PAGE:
Perhaps you who study here, and represent such a large body of people who must needs have some aspirations towards the progress of the arts, will excuse a word or two from me a little less general than the rest I have been saying. I think I have a right to look upon you as enrolled soldiers of that rebellion against blank ugliness that I have been preaching this evening. You, therefore, above all people are bound to be careful not to give cause to the enemy to blaspheme. You are bound to be specially careful to do solid, genuine work, and eschew all pretence and flashiness.
Be sure to eschew all vagueness. It is better to be caught out in going wrong when you have had a definite purpose, than to shuffle and slur so that people can’t blame you because they don’t know what you are at. Hold fast to distinct form in art. Don’t think too much of style, but set yourself to get out of you what you think beautiful, and express it, as cautiously as you please, but, I repeat, quite distinctly and without vagueness. Always think your design out in your head before you begin to get it on the paper. Don’t begin by slobbering and messing about in the hope that something may come out of it. You must see it before you can draw it, whether the design be of your own invention or Nature’s. Remember always, form before colour, and outline, silhouette, before modelling; not because these later are of less importance, but because they can’t be right if the first are wrong.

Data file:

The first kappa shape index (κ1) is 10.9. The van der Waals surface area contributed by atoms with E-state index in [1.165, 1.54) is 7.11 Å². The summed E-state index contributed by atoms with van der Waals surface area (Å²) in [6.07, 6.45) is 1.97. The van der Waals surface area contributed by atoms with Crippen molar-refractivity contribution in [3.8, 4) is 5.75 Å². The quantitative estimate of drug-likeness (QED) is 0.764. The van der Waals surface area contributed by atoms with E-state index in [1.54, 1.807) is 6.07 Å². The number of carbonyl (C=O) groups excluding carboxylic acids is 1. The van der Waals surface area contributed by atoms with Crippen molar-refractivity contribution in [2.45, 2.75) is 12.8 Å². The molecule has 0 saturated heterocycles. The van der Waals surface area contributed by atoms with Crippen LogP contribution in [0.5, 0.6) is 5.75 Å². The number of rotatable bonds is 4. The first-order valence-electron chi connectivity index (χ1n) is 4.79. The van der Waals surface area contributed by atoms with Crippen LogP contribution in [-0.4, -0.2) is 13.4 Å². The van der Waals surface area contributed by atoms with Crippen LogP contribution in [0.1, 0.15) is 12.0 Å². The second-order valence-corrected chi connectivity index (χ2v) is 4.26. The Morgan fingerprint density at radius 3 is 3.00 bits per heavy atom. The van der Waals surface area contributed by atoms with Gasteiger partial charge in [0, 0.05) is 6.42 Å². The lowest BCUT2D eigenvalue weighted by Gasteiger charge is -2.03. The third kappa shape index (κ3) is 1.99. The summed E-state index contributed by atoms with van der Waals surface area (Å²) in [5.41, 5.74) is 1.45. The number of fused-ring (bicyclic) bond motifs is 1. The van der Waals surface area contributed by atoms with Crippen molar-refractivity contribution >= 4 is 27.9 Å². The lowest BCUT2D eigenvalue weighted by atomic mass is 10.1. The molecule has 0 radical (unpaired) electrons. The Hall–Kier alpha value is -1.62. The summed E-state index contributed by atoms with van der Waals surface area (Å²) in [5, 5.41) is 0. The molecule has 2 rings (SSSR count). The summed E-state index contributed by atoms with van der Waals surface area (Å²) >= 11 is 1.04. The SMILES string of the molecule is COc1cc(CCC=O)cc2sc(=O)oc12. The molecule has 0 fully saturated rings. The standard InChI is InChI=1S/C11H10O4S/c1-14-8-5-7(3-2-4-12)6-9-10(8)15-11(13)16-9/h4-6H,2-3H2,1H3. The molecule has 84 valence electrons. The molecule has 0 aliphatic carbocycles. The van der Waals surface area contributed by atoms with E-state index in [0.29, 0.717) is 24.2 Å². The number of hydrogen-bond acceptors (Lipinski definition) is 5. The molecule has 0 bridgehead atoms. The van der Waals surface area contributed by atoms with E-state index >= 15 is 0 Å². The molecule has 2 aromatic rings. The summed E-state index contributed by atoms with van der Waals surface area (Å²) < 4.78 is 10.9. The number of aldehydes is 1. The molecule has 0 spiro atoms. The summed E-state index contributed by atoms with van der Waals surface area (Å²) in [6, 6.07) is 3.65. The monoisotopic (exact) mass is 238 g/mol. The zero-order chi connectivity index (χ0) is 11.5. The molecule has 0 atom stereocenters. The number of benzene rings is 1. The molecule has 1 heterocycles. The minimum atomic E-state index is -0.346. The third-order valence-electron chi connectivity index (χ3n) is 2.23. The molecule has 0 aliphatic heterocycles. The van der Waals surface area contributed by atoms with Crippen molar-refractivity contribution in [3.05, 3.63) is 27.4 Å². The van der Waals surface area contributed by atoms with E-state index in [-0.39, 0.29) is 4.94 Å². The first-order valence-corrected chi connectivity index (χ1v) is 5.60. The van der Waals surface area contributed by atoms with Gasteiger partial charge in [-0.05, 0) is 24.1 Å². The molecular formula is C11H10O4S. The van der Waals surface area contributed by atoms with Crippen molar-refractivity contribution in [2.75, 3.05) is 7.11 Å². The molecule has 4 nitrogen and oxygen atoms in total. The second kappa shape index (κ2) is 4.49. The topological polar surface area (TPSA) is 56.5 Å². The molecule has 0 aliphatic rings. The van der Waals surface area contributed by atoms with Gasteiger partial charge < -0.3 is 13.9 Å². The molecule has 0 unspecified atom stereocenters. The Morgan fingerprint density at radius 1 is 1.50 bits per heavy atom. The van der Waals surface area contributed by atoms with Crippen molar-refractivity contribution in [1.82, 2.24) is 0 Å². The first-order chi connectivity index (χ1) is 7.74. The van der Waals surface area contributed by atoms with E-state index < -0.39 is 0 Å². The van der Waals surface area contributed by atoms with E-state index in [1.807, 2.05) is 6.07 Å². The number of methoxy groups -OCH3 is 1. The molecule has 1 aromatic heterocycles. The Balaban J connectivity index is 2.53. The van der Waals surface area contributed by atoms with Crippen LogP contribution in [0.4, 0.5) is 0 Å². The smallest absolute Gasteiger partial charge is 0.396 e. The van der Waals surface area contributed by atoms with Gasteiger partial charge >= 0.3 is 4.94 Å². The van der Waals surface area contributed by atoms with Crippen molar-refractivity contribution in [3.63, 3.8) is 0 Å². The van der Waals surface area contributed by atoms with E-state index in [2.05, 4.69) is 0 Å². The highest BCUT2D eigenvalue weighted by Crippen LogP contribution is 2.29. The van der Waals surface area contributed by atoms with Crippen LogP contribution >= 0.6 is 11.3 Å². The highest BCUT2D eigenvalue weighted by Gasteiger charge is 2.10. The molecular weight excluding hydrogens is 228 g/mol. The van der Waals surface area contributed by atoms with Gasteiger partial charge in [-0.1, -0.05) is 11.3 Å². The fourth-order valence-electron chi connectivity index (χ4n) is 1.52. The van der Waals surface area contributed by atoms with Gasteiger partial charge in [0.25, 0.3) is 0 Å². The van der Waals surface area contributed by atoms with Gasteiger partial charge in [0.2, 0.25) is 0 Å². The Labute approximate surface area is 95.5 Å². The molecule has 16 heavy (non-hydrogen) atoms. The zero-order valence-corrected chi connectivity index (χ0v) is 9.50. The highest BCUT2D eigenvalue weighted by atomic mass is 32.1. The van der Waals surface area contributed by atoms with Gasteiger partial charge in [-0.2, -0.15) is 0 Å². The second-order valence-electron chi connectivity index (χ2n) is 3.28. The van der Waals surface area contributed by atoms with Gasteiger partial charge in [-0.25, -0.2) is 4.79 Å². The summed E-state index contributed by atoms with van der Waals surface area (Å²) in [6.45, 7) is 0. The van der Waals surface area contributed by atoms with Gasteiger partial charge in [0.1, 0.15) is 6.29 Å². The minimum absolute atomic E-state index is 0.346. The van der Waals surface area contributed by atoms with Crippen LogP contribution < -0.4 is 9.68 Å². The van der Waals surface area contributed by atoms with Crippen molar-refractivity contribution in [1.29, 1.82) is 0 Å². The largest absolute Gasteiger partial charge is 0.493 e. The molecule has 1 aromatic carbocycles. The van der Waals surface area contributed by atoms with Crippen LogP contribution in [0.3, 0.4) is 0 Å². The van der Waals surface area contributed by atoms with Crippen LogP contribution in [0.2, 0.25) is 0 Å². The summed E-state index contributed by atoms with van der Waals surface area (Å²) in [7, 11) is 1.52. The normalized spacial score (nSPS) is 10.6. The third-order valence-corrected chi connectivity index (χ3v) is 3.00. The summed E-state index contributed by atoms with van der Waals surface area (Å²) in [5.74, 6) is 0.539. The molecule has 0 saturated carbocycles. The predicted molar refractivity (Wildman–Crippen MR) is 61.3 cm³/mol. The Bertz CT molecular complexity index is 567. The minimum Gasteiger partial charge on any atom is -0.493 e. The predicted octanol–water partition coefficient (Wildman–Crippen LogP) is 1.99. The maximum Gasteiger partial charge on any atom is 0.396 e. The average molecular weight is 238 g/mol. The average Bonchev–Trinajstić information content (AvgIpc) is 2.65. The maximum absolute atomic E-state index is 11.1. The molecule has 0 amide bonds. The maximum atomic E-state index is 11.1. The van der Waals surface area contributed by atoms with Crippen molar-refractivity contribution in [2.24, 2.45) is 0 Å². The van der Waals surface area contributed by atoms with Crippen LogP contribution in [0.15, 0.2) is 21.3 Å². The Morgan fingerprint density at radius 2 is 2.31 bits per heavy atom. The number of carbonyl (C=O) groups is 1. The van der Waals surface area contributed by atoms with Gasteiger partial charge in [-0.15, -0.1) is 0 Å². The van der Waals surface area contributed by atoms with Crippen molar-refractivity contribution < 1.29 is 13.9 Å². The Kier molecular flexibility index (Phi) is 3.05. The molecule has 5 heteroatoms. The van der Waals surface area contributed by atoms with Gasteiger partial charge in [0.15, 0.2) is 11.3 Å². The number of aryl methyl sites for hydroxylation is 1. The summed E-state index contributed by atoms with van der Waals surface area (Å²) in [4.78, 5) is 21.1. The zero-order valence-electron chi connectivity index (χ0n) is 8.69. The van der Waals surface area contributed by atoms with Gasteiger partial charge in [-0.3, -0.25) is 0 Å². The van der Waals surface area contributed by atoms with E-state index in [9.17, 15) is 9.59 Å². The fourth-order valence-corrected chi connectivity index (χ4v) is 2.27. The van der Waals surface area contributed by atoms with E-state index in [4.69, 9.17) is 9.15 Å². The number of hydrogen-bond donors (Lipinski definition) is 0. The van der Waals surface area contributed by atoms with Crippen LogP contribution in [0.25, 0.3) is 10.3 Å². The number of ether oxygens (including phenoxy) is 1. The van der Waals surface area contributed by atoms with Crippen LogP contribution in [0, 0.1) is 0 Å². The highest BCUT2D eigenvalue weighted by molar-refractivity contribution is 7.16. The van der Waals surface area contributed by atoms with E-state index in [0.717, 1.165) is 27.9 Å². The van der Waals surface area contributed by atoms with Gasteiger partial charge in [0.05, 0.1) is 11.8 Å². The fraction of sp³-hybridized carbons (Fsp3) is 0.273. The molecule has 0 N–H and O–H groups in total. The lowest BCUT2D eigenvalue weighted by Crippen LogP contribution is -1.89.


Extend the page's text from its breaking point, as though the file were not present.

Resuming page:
Now, upon all these points you may be as severe with yourselves as you will, and are not likely to be too severe.
Furthermore, those of you especially who are designing for goods, try to get the most out of your material, but always in such a way as honours it most. Not only should it be obvious what your material is, but something should be done with it which is specially natural to it, something that could not be done with any other. This is the very raison d’être of decorative art: to make stone look like ironwork, or wood like silk, or pottery like stone is the last resource of the decrepitude of art. Set yourselves as much as possible against all machine-work (this to all men). But if you have to design for machine-work, at least let your design show clearly what it is. Make it mechanical with a vengeance, at the same time as simple at possible. Don’t try, for instance, to make a printed plate look like a hand-painted one: make it something which no one would try to do if he were painting by hand, if your market drives you into printed plates: I don’t see the use of them myself. To sum up, don’t let yourselves be made machines, or it is all up with you as artists. Though I don’t much love the iron and brass machines, the flesh and blood ones are more terrible and hopeless to me; no man is so clumsy or base a workman that he is not fit for something better than that.